"Sometime in the middle of 1938, television sets may be put on a sale in the United States," wrote Gilbert Seldes, writer, critic and first director of CBS News in the May 1937 issue of The Atlantic. This dispatch from The Land Before Television is fascinating and weirder than you might think.
Because what he ends up discussing, largely, is radio. Radio wasn't just a conceptual model for Seldes. The same broadcasting companies that owned those airwaves were the ones pushing television, too. There were direct institutional links between the radio and television, and he wasn't wrong to think that many models (for business, for formats) would be imported directly from the audio to the visual world.
The best snippet, I think is when Seldes looks back at all the changes sociologists Malcolm M. Willey and Stuart A. Rice argued radio had wrought. For example, I bet you didn't know that the radio increased book sales or that "hundreds of millions of people were auditors at the drama of the abdication of King Edward VIII." But Seldes doesn't just regurgitate the academic facts. He complicates their determinism and provides a little Nicholas Carr-like gloss to their cheery description about the wonders of radio communication. Enjoy.
In a study made by Malcolm M. Willey and Stuart A. Rice, over one hundred and fifty separate effects of the radio were listed, and under many of these general headings ten or more in detailed items appeared. Because of radio, more of us took setting-up exercises in the morning, with possible improvement in our health; old songs were revived, as new ones quickly exhausted their popularity. Those who could not read found a new interest; oratory was restored to its ancient glory in Presidential campaigns; the difference between the city and the country was made less, vaudeville artists got jobs, book sales increased; farmers knew the price paid for stock and grain in Chicago and Minneapolis; newspapers for the first time had rival in both of their important functions, giving news and advertising goods. Radio has been used for directing traffic during holiday jams when motorists were warned of points of congestion and advised to detour; millions of people, totally indifferent to social movements and international affairs and totally unhabituated to reading about such things, have become aware of them through news broadcasts and commentary; hundreds of millions of people were auditors at the drama of the abdication of King Edward VIII.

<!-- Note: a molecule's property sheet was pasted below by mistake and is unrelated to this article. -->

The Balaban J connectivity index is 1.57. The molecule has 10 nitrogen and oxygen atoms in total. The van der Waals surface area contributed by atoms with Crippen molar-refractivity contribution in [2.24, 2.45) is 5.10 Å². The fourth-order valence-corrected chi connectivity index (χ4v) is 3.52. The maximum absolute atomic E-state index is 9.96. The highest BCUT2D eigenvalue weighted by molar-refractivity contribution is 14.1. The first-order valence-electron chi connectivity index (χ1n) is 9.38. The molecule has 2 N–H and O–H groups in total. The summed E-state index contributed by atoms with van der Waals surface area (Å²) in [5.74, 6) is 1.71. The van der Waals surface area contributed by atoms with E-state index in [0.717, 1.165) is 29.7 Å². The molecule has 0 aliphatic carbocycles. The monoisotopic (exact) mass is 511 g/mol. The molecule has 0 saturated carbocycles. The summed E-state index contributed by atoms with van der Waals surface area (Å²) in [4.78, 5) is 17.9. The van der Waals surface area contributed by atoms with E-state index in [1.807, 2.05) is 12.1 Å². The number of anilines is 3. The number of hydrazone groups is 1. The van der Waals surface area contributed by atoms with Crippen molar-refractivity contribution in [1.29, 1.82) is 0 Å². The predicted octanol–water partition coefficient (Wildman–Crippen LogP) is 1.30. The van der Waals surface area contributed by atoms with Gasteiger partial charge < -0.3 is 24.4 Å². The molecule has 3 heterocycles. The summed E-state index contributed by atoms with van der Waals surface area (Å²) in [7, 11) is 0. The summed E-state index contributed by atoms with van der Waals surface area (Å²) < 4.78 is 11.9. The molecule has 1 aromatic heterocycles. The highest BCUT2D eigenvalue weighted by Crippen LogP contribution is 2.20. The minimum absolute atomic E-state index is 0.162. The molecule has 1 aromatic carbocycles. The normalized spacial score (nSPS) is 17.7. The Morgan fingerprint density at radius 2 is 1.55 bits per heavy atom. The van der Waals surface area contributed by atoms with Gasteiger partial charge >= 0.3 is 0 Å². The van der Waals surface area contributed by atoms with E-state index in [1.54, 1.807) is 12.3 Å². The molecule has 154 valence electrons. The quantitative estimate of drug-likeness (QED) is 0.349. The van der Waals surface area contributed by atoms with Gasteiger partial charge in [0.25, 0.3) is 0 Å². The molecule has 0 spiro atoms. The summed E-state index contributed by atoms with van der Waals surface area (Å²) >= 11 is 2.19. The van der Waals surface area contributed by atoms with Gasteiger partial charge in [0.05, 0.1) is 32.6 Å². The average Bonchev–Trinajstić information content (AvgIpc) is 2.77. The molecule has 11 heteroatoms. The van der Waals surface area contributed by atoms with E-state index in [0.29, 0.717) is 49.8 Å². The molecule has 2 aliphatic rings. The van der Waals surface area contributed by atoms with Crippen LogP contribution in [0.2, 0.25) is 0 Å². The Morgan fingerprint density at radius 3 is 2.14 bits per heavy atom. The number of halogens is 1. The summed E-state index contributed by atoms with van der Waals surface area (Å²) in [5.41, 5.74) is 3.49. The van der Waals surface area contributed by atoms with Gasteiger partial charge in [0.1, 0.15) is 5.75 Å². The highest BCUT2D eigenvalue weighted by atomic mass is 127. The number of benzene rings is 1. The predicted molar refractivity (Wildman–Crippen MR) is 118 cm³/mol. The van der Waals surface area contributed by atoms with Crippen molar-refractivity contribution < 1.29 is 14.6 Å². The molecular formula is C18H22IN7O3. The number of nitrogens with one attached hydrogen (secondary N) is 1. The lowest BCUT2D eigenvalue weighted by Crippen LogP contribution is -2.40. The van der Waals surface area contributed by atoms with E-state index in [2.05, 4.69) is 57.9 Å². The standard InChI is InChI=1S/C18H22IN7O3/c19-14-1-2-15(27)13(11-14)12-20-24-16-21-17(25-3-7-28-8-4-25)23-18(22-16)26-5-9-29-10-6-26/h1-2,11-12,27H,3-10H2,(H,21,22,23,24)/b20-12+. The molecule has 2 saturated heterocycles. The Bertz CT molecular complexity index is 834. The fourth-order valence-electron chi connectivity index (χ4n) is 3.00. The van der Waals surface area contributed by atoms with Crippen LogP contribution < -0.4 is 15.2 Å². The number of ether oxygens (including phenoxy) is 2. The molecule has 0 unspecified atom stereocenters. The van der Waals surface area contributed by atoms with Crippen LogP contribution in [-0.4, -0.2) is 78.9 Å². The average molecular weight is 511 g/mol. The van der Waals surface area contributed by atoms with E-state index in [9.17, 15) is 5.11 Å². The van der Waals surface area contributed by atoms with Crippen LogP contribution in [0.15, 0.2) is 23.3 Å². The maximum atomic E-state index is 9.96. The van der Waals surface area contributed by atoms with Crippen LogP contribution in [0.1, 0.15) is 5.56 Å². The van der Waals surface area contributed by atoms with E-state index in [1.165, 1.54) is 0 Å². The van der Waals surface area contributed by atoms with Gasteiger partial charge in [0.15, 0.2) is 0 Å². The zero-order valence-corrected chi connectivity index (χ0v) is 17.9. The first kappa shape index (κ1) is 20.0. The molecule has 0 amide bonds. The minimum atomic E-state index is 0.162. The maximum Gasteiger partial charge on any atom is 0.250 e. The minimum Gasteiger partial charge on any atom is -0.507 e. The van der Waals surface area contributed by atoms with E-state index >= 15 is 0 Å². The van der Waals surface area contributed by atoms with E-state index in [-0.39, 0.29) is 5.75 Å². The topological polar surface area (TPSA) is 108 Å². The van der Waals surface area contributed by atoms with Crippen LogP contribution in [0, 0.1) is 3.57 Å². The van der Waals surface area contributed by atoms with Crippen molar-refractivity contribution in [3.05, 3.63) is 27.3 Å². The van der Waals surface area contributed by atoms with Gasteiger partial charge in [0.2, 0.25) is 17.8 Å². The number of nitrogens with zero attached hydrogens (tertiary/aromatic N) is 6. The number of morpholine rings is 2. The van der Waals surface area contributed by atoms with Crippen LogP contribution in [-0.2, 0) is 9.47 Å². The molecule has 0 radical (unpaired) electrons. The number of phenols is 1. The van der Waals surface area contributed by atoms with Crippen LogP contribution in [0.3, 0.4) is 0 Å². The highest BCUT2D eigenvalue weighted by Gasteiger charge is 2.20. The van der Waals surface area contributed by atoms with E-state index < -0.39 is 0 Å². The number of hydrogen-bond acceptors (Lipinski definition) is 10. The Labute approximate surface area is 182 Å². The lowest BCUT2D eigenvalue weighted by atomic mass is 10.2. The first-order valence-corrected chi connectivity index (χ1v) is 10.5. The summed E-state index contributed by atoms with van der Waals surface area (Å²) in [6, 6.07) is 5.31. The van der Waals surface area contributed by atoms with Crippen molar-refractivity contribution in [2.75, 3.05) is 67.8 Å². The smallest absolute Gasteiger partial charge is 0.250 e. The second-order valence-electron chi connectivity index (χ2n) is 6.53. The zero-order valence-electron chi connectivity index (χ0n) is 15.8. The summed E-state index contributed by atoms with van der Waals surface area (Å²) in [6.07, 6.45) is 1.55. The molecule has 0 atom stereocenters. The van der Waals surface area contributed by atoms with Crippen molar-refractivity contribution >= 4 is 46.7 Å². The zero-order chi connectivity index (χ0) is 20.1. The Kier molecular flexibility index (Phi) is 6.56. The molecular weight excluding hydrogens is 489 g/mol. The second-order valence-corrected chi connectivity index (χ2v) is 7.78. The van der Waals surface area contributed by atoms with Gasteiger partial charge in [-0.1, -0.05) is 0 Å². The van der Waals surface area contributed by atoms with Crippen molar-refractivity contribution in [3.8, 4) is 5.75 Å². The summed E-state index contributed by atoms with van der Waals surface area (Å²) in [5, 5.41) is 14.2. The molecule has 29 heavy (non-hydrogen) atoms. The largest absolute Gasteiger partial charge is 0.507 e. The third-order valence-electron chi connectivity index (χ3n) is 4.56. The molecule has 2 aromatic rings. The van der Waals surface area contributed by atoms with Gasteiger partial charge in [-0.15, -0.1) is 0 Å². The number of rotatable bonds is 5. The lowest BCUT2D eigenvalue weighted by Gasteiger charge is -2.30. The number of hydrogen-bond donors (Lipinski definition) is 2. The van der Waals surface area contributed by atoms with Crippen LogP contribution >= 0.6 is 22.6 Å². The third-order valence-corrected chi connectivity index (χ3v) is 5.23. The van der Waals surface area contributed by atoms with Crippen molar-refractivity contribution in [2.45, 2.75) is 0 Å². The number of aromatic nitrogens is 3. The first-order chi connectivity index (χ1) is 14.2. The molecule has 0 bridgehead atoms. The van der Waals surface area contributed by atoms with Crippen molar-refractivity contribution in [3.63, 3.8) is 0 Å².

So radio touches our lives at every point. It is desirable for us to know what price we have paid for the creation of this incomparable engine of social influence: we have certainly created a habit of almost indiscriminate, almost apathetic listening; through the air has come a really incalculable number of stupidities; much that is trite and tasteless comes with what is intelligent and bright. A critic of society would have a delicate job to determine how far radio has corrupted and how far improved the public taste, and the very existence of a power so great as that of radio seems menacing to many observers. The highminded do not like to ace the actual situation in radio, which is that all of its desirable effects are based on the habit of listening which as created largely by programmes triviaI and banal in themselves. In countries with highly centralized authority it is possible that people listen to the radio because what they hear is important; and the extreme form is obligatory listening as it is practised in Germany. In a democratic country the emphasis is on the other side: radio is important because people listen to it, even when it is trivial; the audience which listened to the radio debate on the Supreme Court was created in the first place by Ed Wynn, Rudy Vallee, Amos 'n' Andy, and Kate Smith.
Read the rest of Seldes' "Television and Radio."
Revisit more pieces from The Atlantic's archives with the Technology Channel.
Image: National Library of Wales.